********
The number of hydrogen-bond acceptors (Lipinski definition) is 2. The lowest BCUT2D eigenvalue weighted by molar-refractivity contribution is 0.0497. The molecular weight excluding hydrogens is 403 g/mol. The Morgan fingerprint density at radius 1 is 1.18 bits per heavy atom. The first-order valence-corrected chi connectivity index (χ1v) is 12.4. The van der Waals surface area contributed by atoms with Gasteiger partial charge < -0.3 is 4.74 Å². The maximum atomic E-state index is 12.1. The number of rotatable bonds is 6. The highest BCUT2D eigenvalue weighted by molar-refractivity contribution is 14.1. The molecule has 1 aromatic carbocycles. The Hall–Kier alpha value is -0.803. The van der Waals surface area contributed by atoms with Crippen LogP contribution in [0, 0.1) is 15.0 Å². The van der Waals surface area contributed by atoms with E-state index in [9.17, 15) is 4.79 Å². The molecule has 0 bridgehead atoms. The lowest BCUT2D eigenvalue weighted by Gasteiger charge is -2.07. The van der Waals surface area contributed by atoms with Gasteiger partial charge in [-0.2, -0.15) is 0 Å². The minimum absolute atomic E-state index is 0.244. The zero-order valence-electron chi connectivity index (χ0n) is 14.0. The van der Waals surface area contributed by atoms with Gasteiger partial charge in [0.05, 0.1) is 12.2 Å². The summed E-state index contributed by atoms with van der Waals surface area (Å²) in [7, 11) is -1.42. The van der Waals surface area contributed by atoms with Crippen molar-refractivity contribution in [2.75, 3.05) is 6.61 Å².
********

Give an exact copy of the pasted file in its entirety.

The number of hydrogen-bond acceptors (Lipinski definition) is 2. The lowest BCUT2D eigenvalue weighted by molar-refractivity contribution is 0.0497. The molecular weight excluding hydrogens is 403 g/mol. The Morgan fingerprint density at radius 1 is 1.18 bits per heavy atom. The first-order valence-corrected chi connectivity index (χ1v) is 12.4. The van der Waals surface area contributed by atoms with Gasteiger partial charge < -0.3 is 4.74 Å². The maximum atomic E-state index is 12.1. The number of rotatable bonds is 6. The highest BCUT2D eigenvalue weighted by molar-refractivity contribution is 14.1. The molecule has 1 aromatic carbocycles. The Hall–Kier alpha value is -0.803. The van der Waals surface area contributed by atoms with Crippen LogP contribution in [0, 0.1) is 15.0 Å². The van der Waals surface area contributed by atoms with E-state index in [9.17, 15) is 4.79 Å². The molecule has 0 bridgehead atoms. The lowest BCUT2D eigenvalue weighted by Gasteiger charge is -2.07. The van der Waals surface area contributed by atoms with Gasteiger partial charge in [-0.2, -0.15) is 0 Å². The minimum absolute atomic E-state index is 0.244. The zero-order valence-electron chi connectivity index (χ0n) is 14.0. The van der Waals surface area contributed by atoms with Gasteiger partial charge in [0.05, 0.1) is 12.2 Å². The summed E-state index contributed by atoms with van der Waals surface area (Å²) in [7, 11) is -1.42. The van der Waals surface area contributed by atoms with Crippen molar-refractivity contribution in [2.75, 3.05) is 6.61 Å².